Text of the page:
What We Are Reading Today: The Secret Formula

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Updated 20 May 2020

What We Are Reading Today: The Secret Formula

Author: Fabio Toscano

The Secret Formula tells the story of two Renaissance mathematicians whose jealousies, intrigues, and contentious debates led to the discovery of a formula for the solution of the cubic equation. Niccolò Tartaglia was a talented and ambitious teacher who possessed a secret formula—the key to unlocking a seemingly unsolvable, 2,000-year-old mathematical problem. He wrote it down in the form of a poem to prevent other mathematicians from stealing it. Gerolamo Cardano was a physician, gifted scholar, and notorious gambler who would not hesitate to use flattery and even trickery to learn Tartaglia’s secret.
Set against the backdrop of sixteenth-century Italy, The Secret Formula provides new and compelling insights into the peculiarities of Renaissance mathematics while bringing a turbulent and culturally vibrant age to life.
It was an era when mathematicians challenged each other in intellectual duels held outdoors before enthusiastic crowds. Success not only enhanced the winner’s reputation, but could result in prize money and professional acclaim. After hearing of Tartaglia’s spectacular victory in one such contest in Venice, Cardano invited him to Milan, determined to obtain his secret by whatever means necessary.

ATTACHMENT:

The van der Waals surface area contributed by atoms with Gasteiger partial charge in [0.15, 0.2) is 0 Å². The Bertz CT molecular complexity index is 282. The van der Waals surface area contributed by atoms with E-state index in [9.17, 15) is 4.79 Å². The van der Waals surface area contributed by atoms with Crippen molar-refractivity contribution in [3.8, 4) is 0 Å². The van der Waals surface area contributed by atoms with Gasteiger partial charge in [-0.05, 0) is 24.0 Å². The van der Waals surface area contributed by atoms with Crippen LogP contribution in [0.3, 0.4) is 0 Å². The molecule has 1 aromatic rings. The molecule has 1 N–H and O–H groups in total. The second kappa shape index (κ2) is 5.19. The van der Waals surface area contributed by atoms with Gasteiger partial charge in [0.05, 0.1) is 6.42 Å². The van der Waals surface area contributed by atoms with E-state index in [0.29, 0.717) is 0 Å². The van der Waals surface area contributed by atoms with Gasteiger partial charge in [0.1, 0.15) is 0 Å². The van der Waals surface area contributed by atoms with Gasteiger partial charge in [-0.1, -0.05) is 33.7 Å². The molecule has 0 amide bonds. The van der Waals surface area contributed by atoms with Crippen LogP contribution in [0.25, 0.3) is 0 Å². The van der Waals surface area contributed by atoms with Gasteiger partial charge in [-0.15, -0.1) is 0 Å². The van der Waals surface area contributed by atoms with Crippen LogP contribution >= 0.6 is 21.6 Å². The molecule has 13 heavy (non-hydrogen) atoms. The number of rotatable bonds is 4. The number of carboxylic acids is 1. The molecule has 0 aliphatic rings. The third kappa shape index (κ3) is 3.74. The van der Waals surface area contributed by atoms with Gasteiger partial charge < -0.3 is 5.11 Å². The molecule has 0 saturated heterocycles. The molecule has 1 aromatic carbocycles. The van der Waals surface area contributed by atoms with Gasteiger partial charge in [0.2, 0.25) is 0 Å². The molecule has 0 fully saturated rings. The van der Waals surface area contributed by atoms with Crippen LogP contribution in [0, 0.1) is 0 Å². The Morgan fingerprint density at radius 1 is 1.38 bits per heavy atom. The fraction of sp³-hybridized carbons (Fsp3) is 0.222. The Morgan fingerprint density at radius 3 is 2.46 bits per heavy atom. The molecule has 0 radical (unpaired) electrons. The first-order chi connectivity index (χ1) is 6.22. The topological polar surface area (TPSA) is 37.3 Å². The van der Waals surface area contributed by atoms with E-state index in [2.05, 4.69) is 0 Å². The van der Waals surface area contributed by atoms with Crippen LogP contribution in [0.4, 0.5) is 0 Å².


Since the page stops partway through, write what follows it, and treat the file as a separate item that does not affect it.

What We Are Reading Today: The Cubans by Anthony DePalma

Updated 31 May 2020

What We Are Reading Today: The Cubans by Anthony DePalma

The Cubans from Anthony DePalma, a former foreign correspondent for The New York Times,  is a must-read for anyone interested in Latin America, say critics.

“In his thoroughly researched and reported book, replete with human detail and probing insight, DePalma renders a Cuba few tourists will ever see,” said Marie Arana in a review for  The New York Times.

DePalma burrows deep into one enclave of Havana, the historic borough of Guanabacoa, some three miles southeast of the capital.

“Lying across the famous harbor from the city center, Guanabacoa is close enough to have ties to Havana’s businesses, politics and culture,” he writes.

“Yet it operates at its own speed, with its own idiosyncrasies and an overriding sense, as one Cuban told me, of ‘geographic fatalism’ that comes from being so close to the capital, yet so very hard to reach from there.”

The book sadly leaves scant hope that anything will change in Cuba in the foreseeable future, but is testament to the resilience and ingenuity of the Cuban people.